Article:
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Recently, I watched the TED talk that Elizabeth Gilbert (author of Eat, Pray, Love and Committed) gave in 2009 on creativity, the creative process and how the concepts of being a genius and the tormented artist construct were created.

As I listened to her speak, I thought about the many times I’ve heard people say things like “She’s a genius at that” or “What a genius he is.” I know I’ve certainly said it. In fact, I’ve said it right here in the kasbah when referring to a certain classy British actor. But what does is really mean to call someone a genius? And what kind of pressure does that place on an artist?

According to Elizabeth, quite a lot, so much so that writers and other artists tend be afraid of trusting their own creative process. When someone reveals she is an artist of some type, she’ll often get asked if she’s afraid of not succeeding, of not being the next great artist in her genre, of not being able to control and bend her creative process at will. Because of this doubt and fear, artists have developed the unfortunate reputation of being a mentally unstable group driven to self-destruction over the results of their work.

The tormented artist construct is one that has persisted over the last several centuries. Elizabeth explains in her talk why she is not willing to accept this construct anymore and what she proposes as an alternative. (I know, 19 minutes is a big chunk out of your already busy day, but I found it to be very thought-provoking and fascinating to listen to and I hope you do, too. Also, the rest of the post will make more sense if you do.)


According to Elizabeth, the ancient Greeks and Romans didn’t believe that creativity came from human beings. Instead, they believed that creativity came from “divine attendant spirits that came to human beings from some distant and unknowable places.”

The Greeks called these attendant spirits daemons and the Romans called them geniuses, “the magical divine entities that lived in the walls of an artist’s studio and would come out to assist the artist with their work.”

Winged genius facing a woman with a tambourine and mirror, from southern Italy, circa 320 BC. Photo credit ~ Marie-Lan Nguyen/Wikimedia Commons

This externalization of the creative process allowed artists to have a psychological construct outside of themselves that served to protect them from the results of their work. In other words, if your work was amazing and brilliant, everyone, including the artist, knew that the artist couldn’t take all of the credit for it. Likewise, if your work totally sucked, then everyone knew you had a lame genius assisting you on that project.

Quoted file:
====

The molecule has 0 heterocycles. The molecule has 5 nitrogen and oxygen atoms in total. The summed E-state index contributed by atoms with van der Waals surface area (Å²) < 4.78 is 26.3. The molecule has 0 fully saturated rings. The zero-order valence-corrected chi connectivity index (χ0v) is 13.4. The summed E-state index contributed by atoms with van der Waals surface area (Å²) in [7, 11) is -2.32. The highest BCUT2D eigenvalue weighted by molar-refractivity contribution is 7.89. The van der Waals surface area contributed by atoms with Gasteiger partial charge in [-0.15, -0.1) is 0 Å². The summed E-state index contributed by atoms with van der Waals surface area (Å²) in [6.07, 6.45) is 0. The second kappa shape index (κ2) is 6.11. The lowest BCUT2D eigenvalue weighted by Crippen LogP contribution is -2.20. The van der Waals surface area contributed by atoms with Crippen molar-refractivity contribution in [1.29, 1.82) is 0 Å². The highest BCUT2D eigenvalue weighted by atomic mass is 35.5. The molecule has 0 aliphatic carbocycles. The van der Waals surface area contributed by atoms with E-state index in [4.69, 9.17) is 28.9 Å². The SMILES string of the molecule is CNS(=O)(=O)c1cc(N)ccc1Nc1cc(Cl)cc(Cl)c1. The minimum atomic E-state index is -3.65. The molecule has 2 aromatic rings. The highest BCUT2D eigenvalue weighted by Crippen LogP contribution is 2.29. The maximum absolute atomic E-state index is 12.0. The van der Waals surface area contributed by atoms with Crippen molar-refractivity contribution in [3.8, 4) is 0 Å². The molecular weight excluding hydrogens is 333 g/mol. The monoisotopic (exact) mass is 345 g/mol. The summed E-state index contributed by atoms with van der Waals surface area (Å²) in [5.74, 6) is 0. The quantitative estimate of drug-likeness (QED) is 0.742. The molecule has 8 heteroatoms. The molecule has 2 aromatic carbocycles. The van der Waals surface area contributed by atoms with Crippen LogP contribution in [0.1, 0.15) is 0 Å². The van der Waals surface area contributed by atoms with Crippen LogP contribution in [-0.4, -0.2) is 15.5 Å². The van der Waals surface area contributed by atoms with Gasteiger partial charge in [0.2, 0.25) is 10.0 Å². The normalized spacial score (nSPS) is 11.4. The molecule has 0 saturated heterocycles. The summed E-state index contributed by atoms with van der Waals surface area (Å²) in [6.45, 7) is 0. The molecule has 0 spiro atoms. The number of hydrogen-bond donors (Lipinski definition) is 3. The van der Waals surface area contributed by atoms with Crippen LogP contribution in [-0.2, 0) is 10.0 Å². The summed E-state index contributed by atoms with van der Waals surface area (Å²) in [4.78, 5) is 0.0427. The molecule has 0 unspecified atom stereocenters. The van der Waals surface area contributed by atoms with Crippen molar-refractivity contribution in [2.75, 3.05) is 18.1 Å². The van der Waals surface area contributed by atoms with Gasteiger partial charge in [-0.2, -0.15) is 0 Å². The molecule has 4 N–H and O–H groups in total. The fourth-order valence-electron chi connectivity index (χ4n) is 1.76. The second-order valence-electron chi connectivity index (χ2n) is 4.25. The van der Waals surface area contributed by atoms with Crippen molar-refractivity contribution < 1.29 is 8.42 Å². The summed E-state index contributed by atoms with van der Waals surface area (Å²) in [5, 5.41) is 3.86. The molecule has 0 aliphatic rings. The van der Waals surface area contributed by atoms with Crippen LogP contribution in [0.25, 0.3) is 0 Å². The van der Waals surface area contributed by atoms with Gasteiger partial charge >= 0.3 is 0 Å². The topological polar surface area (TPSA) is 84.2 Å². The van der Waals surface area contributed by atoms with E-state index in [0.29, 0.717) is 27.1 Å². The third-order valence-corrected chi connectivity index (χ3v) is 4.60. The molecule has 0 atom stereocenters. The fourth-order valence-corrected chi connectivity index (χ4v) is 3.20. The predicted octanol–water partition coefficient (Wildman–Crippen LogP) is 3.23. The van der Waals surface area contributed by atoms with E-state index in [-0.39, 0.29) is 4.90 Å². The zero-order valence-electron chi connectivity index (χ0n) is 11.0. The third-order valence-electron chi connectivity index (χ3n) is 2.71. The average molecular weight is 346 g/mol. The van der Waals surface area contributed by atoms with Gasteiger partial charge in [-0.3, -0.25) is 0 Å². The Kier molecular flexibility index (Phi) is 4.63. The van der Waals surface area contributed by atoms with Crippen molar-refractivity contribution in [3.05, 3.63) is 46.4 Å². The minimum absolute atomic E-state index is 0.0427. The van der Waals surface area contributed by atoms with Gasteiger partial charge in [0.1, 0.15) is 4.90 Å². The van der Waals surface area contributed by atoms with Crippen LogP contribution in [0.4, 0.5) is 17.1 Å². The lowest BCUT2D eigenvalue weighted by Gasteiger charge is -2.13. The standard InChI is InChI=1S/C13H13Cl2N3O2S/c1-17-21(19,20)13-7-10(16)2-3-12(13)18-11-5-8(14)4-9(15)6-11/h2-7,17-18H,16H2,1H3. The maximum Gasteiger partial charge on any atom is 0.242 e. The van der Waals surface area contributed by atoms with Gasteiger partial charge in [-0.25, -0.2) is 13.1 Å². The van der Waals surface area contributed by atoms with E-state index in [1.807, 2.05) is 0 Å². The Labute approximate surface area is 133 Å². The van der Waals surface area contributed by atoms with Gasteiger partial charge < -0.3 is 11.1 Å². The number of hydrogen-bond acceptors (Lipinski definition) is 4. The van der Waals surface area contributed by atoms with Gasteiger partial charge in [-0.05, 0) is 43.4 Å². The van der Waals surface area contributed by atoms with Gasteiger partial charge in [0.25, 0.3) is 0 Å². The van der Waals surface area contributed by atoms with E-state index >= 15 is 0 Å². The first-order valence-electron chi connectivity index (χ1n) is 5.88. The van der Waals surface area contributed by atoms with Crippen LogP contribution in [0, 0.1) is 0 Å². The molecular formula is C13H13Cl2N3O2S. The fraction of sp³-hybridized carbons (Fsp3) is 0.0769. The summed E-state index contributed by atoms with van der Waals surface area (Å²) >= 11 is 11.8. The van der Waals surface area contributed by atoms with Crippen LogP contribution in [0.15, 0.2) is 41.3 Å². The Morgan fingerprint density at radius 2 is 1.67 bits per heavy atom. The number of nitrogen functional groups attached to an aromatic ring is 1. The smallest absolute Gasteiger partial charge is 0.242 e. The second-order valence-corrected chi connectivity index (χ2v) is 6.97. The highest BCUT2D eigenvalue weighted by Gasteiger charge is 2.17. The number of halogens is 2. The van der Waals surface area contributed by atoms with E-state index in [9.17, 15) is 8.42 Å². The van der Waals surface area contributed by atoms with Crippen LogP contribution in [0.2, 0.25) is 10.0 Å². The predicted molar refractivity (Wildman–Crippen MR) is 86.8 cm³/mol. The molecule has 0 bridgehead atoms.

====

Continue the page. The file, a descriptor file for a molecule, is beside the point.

I’ll admit I didn’t buy into the external genius construct right away and had to give a lot of thought to it after hearing her talk. Maybe it was because the tortured artist construct is such a pervasive one that it took me some time to deconstruct it in order to fully understand it and then decide to reject it.

Or perhaps it was because I wasn’t sure if I could buy into the concept of an external genius construct. It felt a little too removed, too distant, too lacking in responsibility for my own actions. But the more I thought about it, the more I realized that I was already finding inspiration outside of myself when writing. So, was it that big of a leap to consider a divine attendant spirit that would give me guidance, inspiration and support?

Not really.

I rather like the idea of seeing the creative process as one of collaboration. I like knowing I’m not alone in the process. The fear of failure, the fear that I’m not a good enough writer, the fear that I’m only capable of creating craptacular prose not fit for human consumption, is so crippling and isolating. But, if I don’t have to be the genius and can instead have a genius for a writing partner, if I can let go of the notion that everything I create must come out perfect and stellar and brilliant ALL THE TIME, then maybe I can shake off some of that nasty fear and loathing.

Still, I wondered about where my personal responsiblity lay in the process. If I’m not taking sole credit for the bad or the good that I create, what do I hold myself accountable for? Elizabeth answered this for me at the end of her talk:

“Olé to you nonetheless for having the sheer human love and stubbornness to keep showing up and doing your part.”

Getting my butt in the chair, my fingers on the keyboard, and the words on the page. That’s my job. That’s what I’m responsible for.

And that genius lounging over there in the corner? I’ll allow myself to partner up with him (especially if he has a British accent). I’ll keep myself open to the words and ideas he wants to send through me. And if they happen to be sucktastic and lame? Well, at least I can say I showed up for my part. Olé to me for doing so and for continuing to do so every day.

And olé to you, fine readers, for showing up and doing your part in your own creative endeavors, whatever they may be.


What are your thoughts about Elizabeth’s talk? Do you accept the tortured artist construct? What about daemons, geniuses, and divine attendant spirits hanging out with us while we work? What do you think about having a genius vs. being a genius? Olé to y’all for hanging out in the kasbah and leaving your comments below. As always, I love hearing from you.